Schwan cells b activated within 24 hours post-injury. Along with migrated macrophages, they phagocyte the axonal and myelin debris to clear the injury site in a period that can range from a week to months. The whole degenerative process is 5 to 8 weeks long at the end of which the endoneurial tubes would have shrunk in diameter despite swelling for two weeks post-injury. Schwan cell bands (bands of Bungner) remain inside the endoneurial tubes to guide axonal reinnervation.[8]

In grade III injuries, a more significant local inflammatory reaction is detectable along with the retraction of the cut nerve fibers due to the elasticity of endoneurium. The resultant proliferation of fibroblasts creates a thick fibrous scar leading to a fusiform swelling in the injury site. This result is worse in fourth and fifth-grade injuries where, additionally, Schwann cells and axons are not limited to the fasciculi or endoneurial tubes anymore. Consequently, the proximal stump becomes a swollen bulb of Schwann cells and scar tissue impeding axonal regeneration. The proximal nerve fibers, on the other hand, undergo degradation that can range from minimal to involving the cell body. The extent of the degradation depends on the proximity of injury to the cell body as well as its severity.[8]

History and Physical

Knowing the time of injury helps determine the acuity of the injury and would impact management options. The time interval between the injury and onset of the neurological symptoms could offer clues to the nature of the injury, as a delayed onset might suggest a compressive injury while an immediate onset post-injury suggests direct PNI. The mechanism of injury and severity of the impact can help in determining the extent and degree of nerve injury. This information can be of value for making clinical decisions and assessing the potential prognosis. History taking should also be focused on the neurological deficits and/or neuropathic pain distribution to help in the localization of the nerve injury.

It is important to identify signs such as lacerations, stab wounds, bullet entry/exit wounds, abrasions, or bruises. Furthermore, a detailed neurological exam is essential. A comprehensive assessment of motor power in all the muscles supplied by pertinent nerves, as well as a precise sensory examination is needed to avoid false localization. Additionally, vascular or musculoskeletal injuries can also point to the injury of adjacent nerves. Of note, musculoskeletal injuries can potentially limit the motor neurological assessment and thus should be identified and taken into consideration in the evaluation.

In cases of brachial plexus injury, a thorough exam can guide the examiner to specific clues. The presence of ptosis, miosis, and anhidrosis (Horner’s syndrome) is suggestive of a proximal injury to the lower brachial plexus or avulsion of the proximal C8 and/or T1 nerve roots. Conversely, paralysis of the hemidiaphragm, winging of the scapula, and rhomboid muscle weakness would suggest a proximal upper brachial plexus injury with possible nerve root(s) avulsion.[16]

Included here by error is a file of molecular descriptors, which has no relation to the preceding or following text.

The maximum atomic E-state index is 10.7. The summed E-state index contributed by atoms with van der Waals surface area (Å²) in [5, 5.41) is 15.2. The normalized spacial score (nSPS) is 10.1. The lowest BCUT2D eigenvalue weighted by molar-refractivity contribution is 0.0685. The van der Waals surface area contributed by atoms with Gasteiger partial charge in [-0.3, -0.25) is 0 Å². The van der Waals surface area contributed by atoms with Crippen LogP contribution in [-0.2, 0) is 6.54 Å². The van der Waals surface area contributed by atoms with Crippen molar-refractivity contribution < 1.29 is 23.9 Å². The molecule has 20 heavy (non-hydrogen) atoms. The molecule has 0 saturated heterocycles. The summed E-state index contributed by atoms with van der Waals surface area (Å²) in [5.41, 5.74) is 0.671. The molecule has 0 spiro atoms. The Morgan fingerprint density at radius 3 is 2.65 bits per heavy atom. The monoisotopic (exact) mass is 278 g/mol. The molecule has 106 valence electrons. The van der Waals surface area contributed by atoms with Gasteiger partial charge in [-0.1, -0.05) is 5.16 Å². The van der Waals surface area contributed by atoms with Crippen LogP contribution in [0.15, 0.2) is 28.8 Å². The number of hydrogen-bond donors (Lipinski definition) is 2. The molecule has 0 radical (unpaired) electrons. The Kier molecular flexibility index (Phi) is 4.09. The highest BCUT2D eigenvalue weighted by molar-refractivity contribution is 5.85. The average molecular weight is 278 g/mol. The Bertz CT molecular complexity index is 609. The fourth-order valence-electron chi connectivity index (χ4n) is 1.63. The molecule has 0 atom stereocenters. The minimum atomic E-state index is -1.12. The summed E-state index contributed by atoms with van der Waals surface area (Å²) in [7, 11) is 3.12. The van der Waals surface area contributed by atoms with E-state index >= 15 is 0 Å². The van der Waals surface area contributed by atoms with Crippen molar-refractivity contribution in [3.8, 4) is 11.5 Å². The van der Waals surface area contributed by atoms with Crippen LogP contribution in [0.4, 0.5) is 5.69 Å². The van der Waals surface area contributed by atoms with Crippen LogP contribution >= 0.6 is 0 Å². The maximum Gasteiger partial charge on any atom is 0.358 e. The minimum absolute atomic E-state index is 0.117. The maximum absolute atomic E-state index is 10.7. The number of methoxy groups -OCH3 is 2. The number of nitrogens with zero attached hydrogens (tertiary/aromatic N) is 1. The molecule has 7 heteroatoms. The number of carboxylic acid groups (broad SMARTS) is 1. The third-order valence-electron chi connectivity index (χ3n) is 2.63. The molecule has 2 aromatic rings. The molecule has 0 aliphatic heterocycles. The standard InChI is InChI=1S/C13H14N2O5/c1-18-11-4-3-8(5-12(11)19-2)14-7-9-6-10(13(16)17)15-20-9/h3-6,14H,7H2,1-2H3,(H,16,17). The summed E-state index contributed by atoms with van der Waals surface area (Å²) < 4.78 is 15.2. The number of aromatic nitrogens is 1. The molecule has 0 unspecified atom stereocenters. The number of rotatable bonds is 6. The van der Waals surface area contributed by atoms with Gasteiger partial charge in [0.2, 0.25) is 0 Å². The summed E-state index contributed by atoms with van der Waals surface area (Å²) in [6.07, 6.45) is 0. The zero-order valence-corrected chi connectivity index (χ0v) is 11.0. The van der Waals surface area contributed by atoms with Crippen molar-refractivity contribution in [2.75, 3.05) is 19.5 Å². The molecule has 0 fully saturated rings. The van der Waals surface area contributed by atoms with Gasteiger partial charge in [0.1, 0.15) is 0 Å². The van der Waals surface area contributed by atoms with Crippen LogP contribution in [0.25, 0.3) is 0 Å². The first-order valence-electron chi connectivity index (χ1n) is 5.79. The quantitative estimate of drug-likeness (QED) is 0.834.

Evaluation of pertinent muscle strength is possible by using the MRC-scale (Medical Research Council of Great Britain).[17] It ranges as follows:

  • Grade 0 (G0) where no muscle contraction can be elicited
  • Grade 1 (G1) when there is muscle flickering but no active movement
  • Grade 2 (G2) when muscle contraction can result in active motion but not against the gravity
  • Grade 3 (G3) when the muscle strength can overcome gravity, but without resistance
  • Grade 4 (G4) muscle contraction can be performed against resistance but not full power
  • Grade 5 (G5) is full strength (normal)

The sensory function should be assessed accurately to avoid dermatomal overlap. Therefore an autonomous and distinct zones dermatomes should be examined for different sensory modalities (fine touch sensations, pinprick, and temperature sensation) to minimize the misinterpretation. For instance, testing the dorsal aspect of the hand for radial nerve and volar surface of the pinky finger for ulnar nerve examination. 


Electrodiagnostic studies are a vital part of the workup of peripheral nerve injuries, especially closed injuries. The use of both nerve conduction studies (NCS) or electromyography (EMG) in different stages post-injury can yield different clinically relevant information. In the first week post-injury, NCS help localize the lesion due to conduction block across the lesion despite the preservation of conduction through the distal stump. EMG can determine if the injury was complete or incomplete as preserved voluntary control of motor unit action potentials (MUAPS) in the target muscle indicates an incomplete injury. After the first week, nerve conduction studies can distinguish a conduction block due to neurapraxia from one due to axonotmesis or neurotmesis, as the distal stump would stop conducting at that point if there was an anatomical interruption. However, testing beyond the first week is traditionally done at 3 to 4 weeks when EMGs can also indicate denervation by detecting fibrillation potentials. Further testing at 3 to 4 months is carried out to help assess evidence for early innervation and guide further management decisions.[6] It is worth mentioning that some electrodiagnostic tests can be used to determine the injury site. For instance, a combination of normal sensory nerve action potentials (SNAPs) and absent somatosensory evoked potentials (SSEPs) along with anesthesia in the affected dermatome, refers to a preganglionic injury.[18]

Magnetic resonance imaging (MRI) has become increasingly useful in the assessment of PNIs, and this is particularly true in brachial plexus injuries where it is used to classify injuries based on their anatomical location along the plexus.[19] MRI in this situation allows good delineation of the plexus’ anatomy. It also is a noninvasive test that does not require a spinal tab, intrathecal contrast injection, or radiation exposure.[20]

Although promising, a stand-alone MRI cannot yet reliably differentiate between the different degrees of nerve injuries. It can, however, show evidence of muscle denervation as early as four days post-injury, particularly in the short tau inversion recovery (STIR) sequence. This fact means it can detect muscle denervation before EMG. Furthermore, animal studies have shown that the use of diffusion tensor imaging (DTI) and diffusion tensor tractography (DTT) has the potential to diagnose and monitor the recovery in PNIs, but this is yet to be proven reliable for humans.[21][22]